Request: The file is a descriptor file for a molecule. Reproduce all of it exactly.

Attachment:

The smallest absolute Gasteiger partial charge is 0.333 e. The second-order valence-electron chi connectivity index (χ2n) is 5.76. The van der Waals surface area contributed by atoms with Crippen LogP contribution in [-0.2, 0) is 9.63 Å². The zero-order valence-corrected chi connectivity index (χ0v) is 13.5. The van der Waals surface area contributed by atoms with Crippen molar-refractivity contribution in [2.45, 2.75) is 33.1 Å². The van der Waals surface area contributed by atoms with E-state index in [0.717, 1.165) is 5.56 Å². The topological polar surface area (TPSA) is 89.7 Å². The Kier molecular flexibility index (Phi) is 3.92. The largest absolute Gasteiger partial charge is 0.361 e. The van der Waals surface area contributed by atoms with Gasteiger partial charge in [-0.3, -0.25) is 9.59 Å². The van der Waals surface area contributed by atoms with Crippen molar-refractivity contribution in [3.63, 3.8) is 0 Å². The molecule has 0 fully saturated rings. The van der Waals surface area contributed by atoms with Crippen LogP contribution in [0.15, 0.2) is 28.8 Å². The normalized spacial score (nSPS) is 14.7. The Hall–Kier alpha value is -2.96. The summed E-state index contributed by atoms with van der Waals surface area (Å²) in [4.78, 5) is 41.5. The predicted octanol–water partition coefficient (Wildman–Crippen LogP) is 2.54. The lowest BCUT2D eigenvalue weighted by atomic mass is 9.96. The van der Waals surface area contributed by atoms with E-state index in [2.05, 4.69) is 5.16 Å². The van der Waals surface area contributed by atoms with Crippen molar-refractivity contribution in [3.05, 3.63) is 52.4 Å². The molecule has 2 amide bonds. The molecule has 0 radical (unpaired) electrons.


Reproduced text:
The smallest absolute Gasteiger partial charge is 0.333 e. The second-order valence-electron chi connectivity index (χ2n) is 5.76. The van der Waals surface area contributed by atoms with Crippen LogP contribution in [-0.2, 0) is 9.63 Å². The zero-order valence-corrected chi connectivity index (χ0v) is 13.5. The van der Waals surface area contributed by atoms with Crippen molar-refractivity contribution in [2.45, 2.75) is 33.1 Å². The van der Waals surface area contributed by atoms with E-state index in [0.717, 1.165) is 5.56 Å². The topological polar surface area (TPSA) is 89.7 Å². The Kier molecular flexibility index (Phi) is 3.92. The largest absolute Gasteiger partial charge is 0.361 e. The van der Waals surface area contributed by atoms with Gasteiger partial charge in [-0.3, -0.25) is 9.59 Å². The van der Waals surface area contributed by atoms with Crippen molar-refractivity contribution in [3.63, 3.8) is 0 Å². The molecule has 0 fully saturated rings. The van der Waals surface area contributed by atoms with Crippen LogP contribution in [0.15, 0.2) is 28.8 Å². The normalized spacial score (nSPS) is 14.7. The Hall–Kier alpha value is -2.96. The summed E-state index contributed by atoms with van der Waals surface area (Å²) in [4.78, 5) is 41.5. The predicted octanol–water partition coefficient (Wildman–Crippen LogP) is 2.54. The lowest BCUT2D eigenvalue weighted by atomic mass is 9.96. The van der Waals surface area contributed by atoms with E-state index in [2.05, 4.69) is 5.16 Å². The van der Waals surface area contributed by atoms with Crippen molar-refractivity contribution in [3.05, 3.63) is 52.4 Å². The molecule has 2 amide bonds. The molecule has 0 radical (unpaired) electrons.